- Rinse the sweet potato glass noodles/ japchae noodles. After boiling the glass noodles, strain, and rinse with cold water to retain the bouncy chewiness. This way, you won't have mushy noodles in your mandu.
Alternative cooking method:
Besides the classic steaming method, here are some other ways to cook mandu that offer different textures:
- Boiled (mul-mandu) - These mandu are great for boiling. Because the mandu-pi (wrapper) is thick and also made with glutinous rice flour, the dumplings won't disintegrate when boiled. Just drop the mandu into a pot of boiling water and boil for 6 to 8 minutes.
- Pan-fried (gun-mandu) - Using minimal oil to add texture to these mandu. To cook a batch of 6, add ½ tablespoon of oil to a non-stick pan over medium high heat. Place the dumplings in the pan, and add ½ cup of room temperature water and cover with a lid. Let the mandu "steam" for about 6-8 minutes, or until the water is mostly evaporated. Uncover the lid and cook for about another 2 minutes, until all the moisture is gone and the bottoms of the mandu are golden brown and crispy.
- Deep fried (tuigin-mandu) - To achieve the crispiest mandu skin of the other cooking method. Use either a deep fryer or a frying pan filled with 3 to 4 inches of oil. Heat the oil to 350°F and fry the mandu until golden brown and crispy all the way around, about 3 to 5 minutes. Make sure to not overcrowd the oil to prevent the oil temperature from dropping drastically.
As any dumplings, these jjin-mandu (steamed dumplings) are best eaten freshly cooked. However, if you have leftovers, you can store them in an airtight container for up to 5 days in the fridge.
DO NOT store uncooked mandu in the fridge. This will cause your wrappers to turn soggy.
Instead, freeze your uncooked mandu. Prepare a plastic wrap lined sheet tray or freezer friendly plateware. Arrange the mandu on the tray, making sure none of them touch each other. Freeze the dumplings for at least 1 to 2 hours, or until they are solid, then transfer them into resealable bags or airtight containers. The frozen mandu will be good for up to 2 months frozen, and you can cook them straight out of the freezer.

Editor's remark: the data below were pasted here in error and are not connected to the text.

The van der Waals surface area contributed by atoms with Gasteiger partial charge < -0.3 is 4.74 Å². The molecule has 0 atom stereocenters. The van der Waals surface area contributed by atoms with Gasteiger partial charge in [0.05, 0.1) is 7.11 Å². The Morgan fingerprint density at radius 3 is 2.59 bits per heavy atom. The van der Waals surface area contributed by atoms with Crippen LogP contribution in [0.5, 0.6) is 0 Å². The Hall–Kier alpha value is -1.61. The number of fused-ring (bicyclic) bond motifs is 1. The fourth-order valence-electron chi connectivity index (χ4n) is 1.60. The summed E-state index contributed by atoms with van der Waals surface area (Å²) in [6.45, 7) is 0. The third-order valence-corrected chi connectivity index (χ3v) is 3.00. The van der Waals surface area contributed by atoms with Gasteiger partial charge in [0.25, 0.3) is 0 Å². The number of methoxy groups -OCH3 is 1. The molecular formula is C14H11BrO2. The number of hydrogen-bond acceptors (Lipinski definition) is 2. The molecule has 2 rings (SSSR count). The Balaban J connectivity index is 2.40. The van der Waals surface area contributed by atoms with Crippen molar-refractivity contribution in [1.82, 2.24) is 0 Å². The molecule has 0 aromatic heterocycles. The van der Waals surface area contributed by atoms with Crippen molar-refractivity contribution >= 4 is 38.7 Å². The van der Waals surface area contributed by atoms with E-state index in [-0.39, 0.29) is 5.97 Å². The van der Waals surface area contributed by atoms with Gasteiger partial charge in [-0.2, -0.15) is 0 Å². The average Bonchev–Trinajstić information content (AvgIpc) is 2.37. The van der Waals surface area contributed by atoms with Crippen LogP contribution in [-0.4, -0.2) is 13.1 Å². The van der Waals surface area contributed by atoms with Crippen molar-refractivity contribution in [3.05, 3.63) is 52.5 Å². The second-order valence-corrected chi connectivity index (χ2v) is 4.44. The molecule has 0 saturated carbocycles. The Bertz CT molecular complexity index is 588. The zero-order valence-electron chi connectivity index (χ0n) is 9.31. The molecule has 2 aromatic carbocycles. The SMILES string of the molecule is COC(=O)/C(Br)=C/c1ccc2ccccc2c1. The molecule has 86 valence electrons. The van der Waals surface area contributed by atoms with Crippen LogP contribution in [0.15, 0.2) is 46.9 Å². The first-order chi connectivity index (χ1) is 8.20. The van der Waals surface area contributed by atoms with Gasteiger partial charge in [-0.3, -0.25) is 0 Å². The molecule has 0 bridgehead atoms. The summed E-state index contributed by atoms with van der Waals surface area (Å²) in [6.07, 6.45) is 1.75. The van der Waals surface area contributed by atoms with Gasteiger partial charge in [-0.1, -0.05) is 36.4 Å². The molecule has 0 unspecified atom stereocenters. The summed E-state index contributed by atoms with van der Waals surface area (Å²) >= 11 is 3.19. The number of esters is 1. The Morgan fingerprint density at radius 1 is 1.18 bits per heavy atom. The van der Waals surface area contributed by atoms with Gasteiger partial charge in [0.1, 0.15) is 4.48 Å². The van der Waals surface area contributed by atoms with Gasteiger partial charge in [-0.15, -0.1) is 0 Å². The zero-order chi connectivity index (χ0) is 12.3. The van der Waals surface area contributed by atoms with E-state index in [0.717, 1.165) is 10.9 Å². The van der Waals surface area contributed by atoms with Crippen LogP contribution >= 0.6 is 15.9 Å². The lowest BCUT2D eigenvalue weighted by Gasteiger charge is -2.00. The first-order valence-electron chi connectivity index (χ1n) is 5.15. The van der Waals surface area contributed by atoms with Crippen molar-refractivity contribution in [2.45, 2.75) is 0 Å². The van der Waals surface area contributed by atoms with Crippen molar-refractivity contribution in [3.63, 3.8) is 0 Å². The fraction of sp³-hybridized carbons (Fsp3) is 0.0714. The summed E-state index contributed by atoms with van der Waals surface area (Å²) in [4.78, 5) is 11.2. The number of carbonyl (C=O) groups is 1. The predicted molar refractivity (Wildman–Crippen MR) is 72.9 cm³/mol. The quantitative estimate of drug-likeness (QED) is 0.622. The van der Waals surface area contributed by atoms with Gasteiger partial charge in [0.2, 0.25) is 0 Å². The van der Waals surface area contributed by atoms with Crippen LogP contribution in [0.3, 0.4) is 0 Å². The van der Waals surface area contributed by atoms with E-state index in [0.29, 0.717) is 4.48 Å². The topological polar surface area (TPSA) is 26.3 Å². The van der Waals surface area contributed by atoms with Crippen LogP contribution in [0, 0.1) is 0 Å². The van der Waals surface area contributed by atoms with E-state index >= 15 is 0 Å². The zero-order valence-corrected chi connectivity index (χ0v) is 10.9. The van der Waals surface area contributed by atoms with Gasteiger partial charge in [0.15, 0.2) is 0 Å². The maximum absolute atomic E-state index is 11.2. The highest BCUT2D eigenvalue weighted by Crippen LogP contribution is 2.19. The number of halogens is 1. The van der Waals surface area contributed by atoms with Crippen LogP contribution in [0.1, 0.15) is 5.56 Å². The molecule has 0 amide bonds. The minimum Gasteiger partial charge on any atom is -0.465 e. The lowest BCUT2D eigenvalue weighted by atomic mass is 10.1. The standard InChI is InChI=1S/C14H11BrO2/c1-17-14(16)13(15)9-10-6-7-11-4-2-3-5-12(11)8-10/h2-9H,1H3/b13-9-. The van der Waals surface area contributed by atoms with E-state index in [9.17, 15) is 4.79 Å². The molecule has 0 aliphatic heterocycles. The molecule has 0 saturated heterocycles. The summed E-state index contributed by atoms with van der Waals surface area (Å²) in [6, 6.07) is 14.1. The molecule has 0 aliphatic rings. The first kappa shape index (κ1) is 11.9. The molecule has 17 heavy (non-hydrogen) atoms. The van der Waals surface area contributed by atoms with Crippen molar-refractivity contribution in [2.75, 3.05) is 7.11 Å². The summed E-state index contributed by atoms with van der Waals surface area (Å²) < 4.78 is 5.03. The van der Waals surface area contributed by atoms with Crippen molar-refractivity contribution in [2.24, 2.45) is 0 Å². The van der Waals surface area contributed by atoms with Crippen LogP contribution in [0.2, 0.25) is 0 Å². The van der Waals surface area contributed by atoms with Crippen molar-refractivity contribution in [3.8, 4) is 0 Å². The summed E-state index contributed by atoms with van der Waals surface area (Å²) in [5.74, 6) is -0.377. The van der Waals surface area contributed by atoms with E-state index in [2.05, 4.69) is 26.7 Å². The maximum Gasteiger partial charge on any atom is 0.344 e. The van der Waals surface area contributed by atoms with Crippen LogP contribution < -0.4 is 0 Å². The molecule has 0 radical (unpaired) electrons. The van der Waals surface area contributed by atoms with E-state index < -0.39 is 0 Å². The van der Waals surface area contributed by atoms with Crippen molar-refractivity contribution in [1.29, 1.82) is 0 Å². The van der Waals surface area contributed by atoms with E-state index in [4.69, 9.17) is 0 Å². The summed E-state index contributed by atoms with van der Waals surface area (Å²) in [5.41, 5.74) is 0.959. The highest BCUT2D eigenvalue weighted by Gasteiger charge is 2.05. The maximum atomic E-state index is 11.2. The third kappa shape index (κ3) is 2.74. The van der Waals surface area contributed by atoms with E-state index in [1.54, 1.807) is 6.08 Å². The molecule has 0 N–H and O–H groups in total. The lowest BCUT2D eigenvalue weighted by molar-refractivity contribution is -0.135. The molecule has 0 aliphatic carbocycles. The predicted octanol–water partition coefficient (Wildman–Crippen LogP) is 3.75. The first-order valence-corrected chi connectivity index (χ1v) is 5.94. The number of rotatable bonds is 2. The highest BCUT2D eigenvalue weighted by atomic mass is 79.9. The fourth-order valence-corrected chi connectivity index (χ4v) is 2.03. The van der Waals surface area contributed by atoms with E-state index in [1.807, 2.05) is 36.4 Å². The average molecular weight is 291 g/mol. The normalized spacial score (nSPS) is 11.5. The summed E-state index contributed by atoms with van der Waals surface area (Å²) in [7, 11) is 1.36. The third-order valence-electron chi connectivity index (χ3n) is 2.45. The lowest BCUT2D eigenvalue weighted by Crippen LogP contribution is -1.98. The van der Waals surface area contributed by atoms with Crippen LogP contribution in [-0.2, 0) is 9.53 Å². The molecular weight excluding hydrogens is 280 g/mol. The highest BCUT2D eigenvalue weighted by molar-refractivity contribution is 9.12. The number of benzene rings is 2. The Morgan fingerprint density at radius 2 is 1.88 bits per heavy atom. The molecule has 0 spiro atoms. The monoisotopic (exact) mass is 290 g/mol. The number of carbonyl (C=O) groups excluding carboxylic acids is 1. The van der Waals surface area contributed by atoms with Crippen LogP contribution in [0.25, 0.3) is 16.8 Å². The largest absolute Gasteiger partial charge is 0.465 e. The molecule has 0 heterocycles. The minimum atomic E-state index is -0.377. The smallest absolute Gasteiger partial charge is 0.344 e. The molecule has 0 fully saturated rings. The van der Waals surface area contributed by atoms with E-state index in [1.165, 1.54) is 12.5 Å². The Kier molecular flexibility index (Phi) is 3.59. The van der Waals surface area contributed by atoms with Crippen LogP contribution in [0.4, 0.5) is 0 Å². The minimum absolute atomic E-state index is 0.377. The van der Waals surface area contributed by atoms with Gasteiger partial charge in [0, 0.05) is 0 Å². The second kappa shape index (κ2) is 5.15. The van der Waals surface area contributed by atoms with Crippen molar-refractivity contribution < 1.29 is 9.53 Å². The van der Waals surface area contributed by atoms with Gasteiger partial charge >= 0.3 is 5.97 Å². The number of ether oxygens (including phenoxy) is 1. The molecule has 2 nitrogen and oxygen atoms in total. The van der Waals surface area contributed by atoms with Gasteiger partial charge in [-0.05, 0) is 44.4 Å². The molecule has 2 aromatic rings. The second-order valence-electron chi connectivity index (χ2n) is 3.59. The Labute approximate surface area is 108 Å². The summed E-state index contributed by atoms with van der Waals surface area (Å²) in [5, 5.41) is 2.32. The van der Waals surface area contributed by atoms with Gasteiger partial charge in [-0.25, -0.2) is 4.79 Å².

I also recommend covering the tray of mandu to prevent the wrappers from drying out while freezing. Usually we use plastic wrap, but another tray or parchment paper works too.
If you don't have a steam basket, you can steam in a pot instead. All you need is either a wire rack that fits in the pot or a short tuna can with the tops and bottoms removed.
Place the rack or tuna can in the pot with about 1 to 2 inches of water and bring it to a high simmer on medium heat. Arrange the dumplings on a plate that fits in the pot and carefully place it in the pot. Cover the pot and steam as instructed, and refill the water as needed.
Frozen mandu/dumplings can be cooked just like freshly made ones. Just increase the cook time by 2-3 minutes and make sure the filling is hot.
Freshly made Korean mandu takes about 10 minutes to steam. If steaming frozen mandu, increase the cook time by 2-3 minutes, so about 12-13 minutes. You'll know the mandu is cooked when the filling is hot and the pork is no longer pink.
Happy mandu making!
If you’ve made this recipe or any recipes from our blog, please tag us on Instagram using #twoplaidaprons! You can also tag us in your Instagram stories using @two_plaid_aprons. We would love to see your creations! It absolutely makes our day! 🥰
Jjin-Mandu (Korean Steamed Dumplings with Glass Noodles)
For the mandu (dumpling):
- 5.3 ounces green cabbage , finely chopped (about ½ of a medium cabbage)
- 3 ounces sweet potato glass noodles , also known as japchae noodle or glass noodle
- 1 pound ground pork